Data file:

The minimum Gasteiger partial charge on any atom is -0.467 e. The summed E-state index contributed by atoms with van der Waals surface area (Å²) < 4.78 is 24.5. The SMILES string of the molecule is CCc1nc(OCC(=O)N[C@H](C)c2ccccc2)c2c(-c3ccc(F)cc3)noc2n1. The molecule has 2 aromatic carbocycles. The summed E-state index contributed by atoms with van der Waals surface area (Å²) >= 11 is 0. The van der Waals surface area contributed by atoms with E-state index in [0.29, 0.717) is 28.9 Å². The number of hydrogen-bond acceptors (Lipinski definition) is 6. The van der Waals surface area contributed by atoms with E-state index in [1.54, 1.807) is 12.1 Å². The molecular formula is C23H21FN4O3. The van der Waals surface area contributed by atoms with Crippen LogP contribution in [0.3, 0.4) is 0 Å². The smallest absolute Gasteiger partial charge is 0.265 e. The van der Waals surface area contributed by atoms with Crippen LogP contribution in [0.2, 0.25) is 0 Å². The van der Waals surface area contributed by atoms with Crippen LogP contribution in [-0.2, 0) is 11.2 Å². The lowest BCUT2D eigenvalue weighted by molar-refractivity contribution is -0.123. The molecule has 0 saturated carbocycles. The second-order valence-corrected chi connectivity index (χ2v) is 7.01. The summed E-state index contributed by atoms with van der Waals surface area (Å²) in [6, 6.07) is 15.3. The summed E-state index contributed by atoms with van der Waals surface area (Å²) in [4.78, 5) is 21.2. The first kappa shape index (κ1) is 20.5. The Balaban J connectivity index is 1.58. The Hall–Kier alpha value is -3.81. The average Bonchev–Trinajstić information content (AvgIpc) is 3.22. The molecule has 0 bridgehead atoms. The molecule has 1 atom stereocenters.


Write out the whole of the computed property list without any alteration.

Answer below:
The minimum Gasteiger partial charge on any atom is -0.467 e. The summed E-state index contributed by atoms with van der Waals surface area (Å²) < 4.78 is 24.5. The SMILES string of the molecule is CCc1nc(OCC(=O)N[C@H](C)c2ccccc2)c2c(-c3ccc(F)cc3)noc2n1. The molecule has 2 aromatic carbocycles. The summed E-state index contributed by atoms with van der Waals surface area (Å²) >= 11 is 0. The van der Waals surface area contributed by atoms with E-state index in [0.29, 0.717) is 28.9 Å². The number of hydrogen-bond acceptors (Lipinski definition) is 6. The van der Waals surface area contributed by atoms with E-state index in [1.54, 1.807) is 12.1 Å². The molecular formula is C23H21FN4O3. The van der Waals surface area contributed by atoms with Crippen LogP contribution in [0.3, 0.4) is 0 Å². The smallest absolute Gasteiger partial charge is 0.265 e. The van der Waals surface area contributed by atoms with Crippen LogP contribution in [0.2, 0.25) is 0 Å². The van der Waals surface area contributed by atoms with Crippen LogP contribution in [-0.2, 0) is 11.2 Å². The lowest BCUT2D eigenvalue weighted by molar-refractivity contribution is -0.123. The molecule has 0 saturated carbocycles. The second-order valence-corrected chi connectivity index (χ2v) is 7.01. The summed E-state index contributed by atoms with van der Waals surface area (Å²) in [6, 6.07) is 15.3. The summed E-state index contributed by atoms with van der Waals surface area (Å²) in [4.78, 5) is 21.2. The first kappa shape index (κ1) is 20.5. The Balaban J connectivity index is 1.58. The Hall–Kier alpha value is -3.81. The average Bonchev–Trinajstić information content (AvgIpc) is 3.22. The molecule has 0 bridgehead atoms. The molecule has 1 atom stereocenters.